Conor Friedersdorf has a great post today on the importance of open governance to democracy. People cannot “meaningfully decide” whether or not they should support a leader if they do not know the policies s/he pursues in secrecy. To put it another way, how valuable is your ability to choose your leaders if you don’t actually know what they stand for?
This relates to Andrew Sullivan’s defense last month of President Obama’s “long game.” Leaving aside that Sullivan got facts wrong and presented others misleadingly to posit Obama has adopted and successfully implemented a long game strategy, his defense of Obama embraces secrecy and faith in the leader. It is fundamentally undemocratic.
Sullivan’s theory precludes serious critique of Obama because it posits that Obama hides his true intentions. Plus, it assumes that Obama knows best; he always has great intentions, but in the long game you have to “appear” as if you are breaking actual promises or betraying your values to hope to get close to achieving them. Where does the long game begin? I would guess from even before the election if I took Sullivan seriously. And if that were true, then you the voter–the purported sovereign of the American Republic–may have voted for Obama because during his campaign because he said he would do X while in fact he always intended Y (Y = the realistic goal in the “long game”). Obama was actually playing the “long game” during the campaign, because he knows what’s best for you.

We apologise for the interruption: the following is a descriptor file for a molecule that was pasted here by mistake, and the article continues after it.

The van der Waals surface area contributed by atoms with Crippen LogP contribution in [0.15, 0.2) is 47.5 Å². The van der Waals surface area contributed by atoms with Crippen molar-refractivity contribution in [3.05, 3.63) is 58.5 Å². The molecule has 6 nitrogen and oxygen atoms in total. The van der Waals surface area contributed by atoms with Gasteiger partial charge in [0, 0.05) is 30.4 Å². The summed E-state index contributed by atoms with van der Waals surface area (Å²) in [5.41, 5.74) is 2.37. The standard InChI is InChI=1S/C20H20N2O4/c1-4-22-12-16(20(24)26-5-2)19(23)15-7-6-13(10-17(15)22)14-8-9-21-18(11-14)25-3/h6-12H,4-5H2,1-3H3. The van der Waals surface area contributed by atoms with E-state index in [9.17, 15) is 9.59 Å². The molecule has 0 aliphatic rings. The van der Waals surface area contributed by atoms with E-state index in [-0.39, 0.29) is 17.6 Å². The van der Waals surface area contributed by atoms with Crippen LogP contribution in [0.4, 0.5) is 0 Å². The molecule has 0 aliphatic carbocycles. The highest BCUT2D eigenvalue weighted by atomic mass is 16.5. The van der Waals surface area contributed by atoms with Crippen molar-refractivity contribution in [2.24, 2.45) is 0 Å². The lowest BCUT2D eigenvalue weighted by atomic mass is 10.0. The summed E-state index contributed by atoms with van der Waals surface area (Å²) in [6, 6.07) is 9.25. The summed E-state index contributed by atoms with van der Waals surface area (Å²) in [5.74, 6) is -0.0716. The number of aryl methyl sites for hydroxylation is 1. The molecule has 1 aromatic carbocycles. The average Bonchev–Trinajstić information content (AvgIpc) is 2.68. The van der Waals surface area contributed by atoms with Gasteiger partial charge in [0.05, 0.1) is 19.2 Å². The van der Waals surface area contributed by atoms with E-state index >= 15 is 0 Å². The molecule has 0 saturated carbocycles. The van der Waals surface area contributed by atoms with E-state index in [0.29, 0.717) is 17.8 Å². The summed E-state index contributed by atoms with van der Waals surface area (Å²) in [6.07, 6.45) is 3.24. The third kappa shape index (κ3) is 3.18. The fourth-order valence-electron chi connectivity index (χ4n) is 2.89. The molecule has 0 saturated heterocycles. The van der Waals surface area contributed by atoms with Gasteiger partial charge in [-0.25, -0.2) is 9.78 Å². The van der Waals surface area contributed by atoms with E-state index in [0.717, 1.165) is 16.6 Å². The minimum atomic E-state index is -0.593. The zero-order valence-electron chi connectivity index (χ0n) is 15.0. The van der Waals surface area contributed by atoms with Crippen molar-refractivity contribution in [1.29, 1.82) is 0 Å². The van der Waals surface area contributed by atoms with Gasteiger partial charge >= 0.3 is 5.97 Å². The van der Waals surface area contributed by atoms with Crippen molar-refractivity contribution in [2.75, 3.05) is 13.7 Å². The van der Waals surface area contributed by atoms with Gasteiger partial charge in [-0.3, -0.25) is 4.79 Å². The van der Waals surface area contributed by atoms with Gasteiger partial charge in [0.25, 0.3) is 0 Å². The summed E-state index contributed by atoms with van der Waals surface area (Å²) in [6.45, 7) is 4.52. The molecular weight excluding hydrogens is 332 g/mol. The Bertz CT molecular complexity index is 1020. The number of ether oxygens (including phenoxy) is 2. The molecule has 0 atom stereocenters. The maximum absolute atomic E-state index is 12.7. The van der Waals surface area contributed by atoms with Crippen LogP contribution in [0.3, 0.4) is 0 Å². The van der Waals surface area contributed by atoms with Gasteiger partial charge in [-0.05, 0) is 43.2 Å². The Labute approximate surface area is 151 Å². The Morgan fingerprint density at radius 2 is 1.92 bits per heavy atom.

In a democracy, the people should have a say in the policies of their country. Secrecy and retrospective “long game” defenses do not allow that.